China took considerable interest in the framing of the statute, sending Foreign Minister Wang Yi, Vice-Minister Chen Fengxiang and Assistant Minister Dou Enyong to Kathmandu during this period, and inviting Prachanda to Beijing. Initially, the Maoist leadership favoured dividing Nepal along ethnicities (Rai, Magar, Limbu, Newar, Gurung, which found favour with Western countries as it would facilitate religious conversion). But China, like India, disapproved of so many federal units in Nepal as it could lead to instability and affect the security environment in Tibet.
The non-viability of the new statute was immediately evident. Then Prime Minister Sushil Koirala had to cancel his proposed visit to New York to attend the UN General Assembly and open talks with Madhes leader Mahanth Thakur (22 September). Koirala, UML chairman K.P. Oli and Maoist leader Prachanda also met Tharu leader Bijaya Kumar Gachhadar (now a Deputy Prime Minister).
The greatest blow came just six days after promulgation of the Constitution (26 September), when former Prime Minister Baburam Bhattarai resigned from Parliament to support the Madhes cause, which suggests differences even among the hill elite regarding the character of the new statute. Bhattarai’s huge support base among the Gorkhas would have sent warning bells ringing in Kathmandu.
Twelve days later, Prime Minister Koirala directed the Ministry for Law, Justice, Constituent Assembly and Parliamentary Affairs to take steps to amend the Constitution, after making a commitment in Parliament; this was opposed by the CPN-UML.
But on assuming office, Prime Minister K.P. Oli set up a five-member team (19 October) for talks with the Madhes, to be headed by Deputy Prime Minister Kamal Thapa. It includes Law Minister Agi Kharel (CPN-UML), General Administration Minister Rekha Sharma (UCPN-Maoist), minister without portfolio Ram Janam Chaudhary (MJF-L) and a member to be named by the main opposition Nepali Congress.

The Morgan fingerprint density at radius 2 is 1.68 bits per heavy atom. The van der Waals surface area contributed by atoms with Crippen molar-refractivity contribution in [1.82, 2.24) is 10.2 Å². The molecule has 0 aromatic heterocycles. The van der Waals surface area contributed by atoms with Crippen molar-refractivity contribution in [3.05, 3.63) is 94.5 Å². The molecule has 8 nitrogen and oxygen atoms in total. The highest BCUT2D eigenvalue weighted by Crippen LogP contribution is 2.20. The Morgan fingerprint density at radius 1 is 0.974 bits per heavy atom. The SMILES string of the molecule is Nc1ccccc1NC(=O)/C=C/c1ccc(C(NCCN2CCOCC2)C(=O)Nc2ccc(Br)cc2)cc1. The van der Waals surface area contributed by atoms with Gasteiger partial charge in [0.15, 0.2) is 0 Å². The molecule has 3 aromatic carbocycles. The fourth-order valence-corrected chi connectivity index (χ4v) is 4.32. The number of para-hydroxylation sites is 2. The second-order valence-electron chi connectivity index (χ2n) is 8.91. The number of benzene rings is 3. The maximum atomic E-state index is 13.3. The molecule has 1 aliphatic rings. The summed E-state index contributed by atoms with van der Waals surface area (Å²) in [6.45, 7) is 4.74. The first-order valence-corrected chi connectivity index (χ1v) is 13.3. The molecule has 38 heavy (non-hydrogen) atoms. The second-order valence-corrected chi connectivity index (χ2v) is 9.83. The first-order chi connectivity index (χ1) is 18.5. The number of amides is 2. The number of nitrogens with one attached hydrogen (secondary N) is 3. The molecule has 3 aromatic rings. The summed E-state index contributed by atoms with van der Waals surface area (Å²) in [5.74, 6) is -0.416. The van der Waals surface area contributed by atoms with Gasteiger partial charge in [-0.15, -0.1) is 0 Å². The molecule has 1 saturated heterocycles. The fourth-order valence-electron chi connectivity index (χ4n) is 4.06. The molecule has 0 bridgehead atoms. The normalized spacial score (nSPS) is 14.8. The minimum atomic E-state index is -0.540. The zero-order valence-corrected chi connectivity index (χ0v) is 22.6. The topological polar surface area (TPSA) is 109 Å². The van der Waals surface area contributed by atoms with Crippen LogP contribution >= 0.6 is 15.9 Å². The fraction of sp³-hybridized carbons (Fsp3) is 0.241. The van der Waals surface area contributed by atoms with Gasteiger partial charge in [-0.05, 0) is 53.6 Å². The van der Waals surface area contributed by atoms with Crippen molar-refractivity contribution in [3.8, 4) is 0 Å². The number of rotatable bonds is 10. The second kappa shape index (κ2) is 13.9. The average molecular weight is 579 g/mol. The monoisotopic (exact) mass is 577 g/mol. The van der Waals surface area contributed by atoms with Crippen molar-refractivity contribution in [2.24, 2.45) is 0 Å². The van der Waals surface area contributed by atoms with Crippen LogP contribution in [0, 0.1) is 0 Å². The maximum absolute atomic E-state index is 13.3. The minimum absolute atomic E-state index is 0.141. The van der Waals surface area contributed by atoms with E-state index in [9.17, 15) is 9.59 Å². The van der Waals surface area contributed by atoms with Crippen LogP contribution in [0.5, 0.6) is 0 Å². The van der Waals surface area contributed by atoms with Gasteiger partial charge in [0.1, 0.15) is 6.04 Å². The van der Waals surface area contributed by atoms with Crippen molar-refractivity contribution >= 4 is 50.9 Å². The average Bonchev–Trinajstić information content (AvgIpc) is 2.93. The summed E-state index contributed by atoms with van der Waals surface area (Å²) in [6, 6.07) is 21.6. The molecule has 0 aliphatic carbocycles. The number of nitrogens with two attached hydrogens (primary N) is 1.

The Madhesi Morcha has expressed willingness to talk, but insists it will not call off its stir until its demands are met. It has constituted a four-member committee for the purpose, which includes Laxman Lal Karna (Sadbhawana Party), Lal Babu Raut (Federal Socialist Forum Nepal), Sarbendranath Shukla (Terai Madhes Democratic Party) and Ram Nares Raya (Tarai Madhes Samajbadi Party).
Their protest will span the popular Dussehra, Diwali and Chhath festivals.
The proposed amendments will guarantee proportional inclusion in the social justice clause of the new Constitution and ensure population as the main basis for delineation of electoral constituencies as demanded by the Madhes, Tharu and Janjati groups. The new Constitution allowed only 45% MPs to be elected to Parliament under the system of proportional representation, as compared to 58% under the interim Constitution, which enabled more members of indigenous and marginalised groups to get elected. The Tharu and Madhes also want provinces demarcated on the basis of concentration of ethnic populations, which are spread east to west in the southern part of the country.
Resolution of the Constitutional crisis will enable the regime to take up reconstruction after the April 2015 earthquake, for which donors have already pledged approximately US $4 billion.
Sandhya Jain is a veteran journalist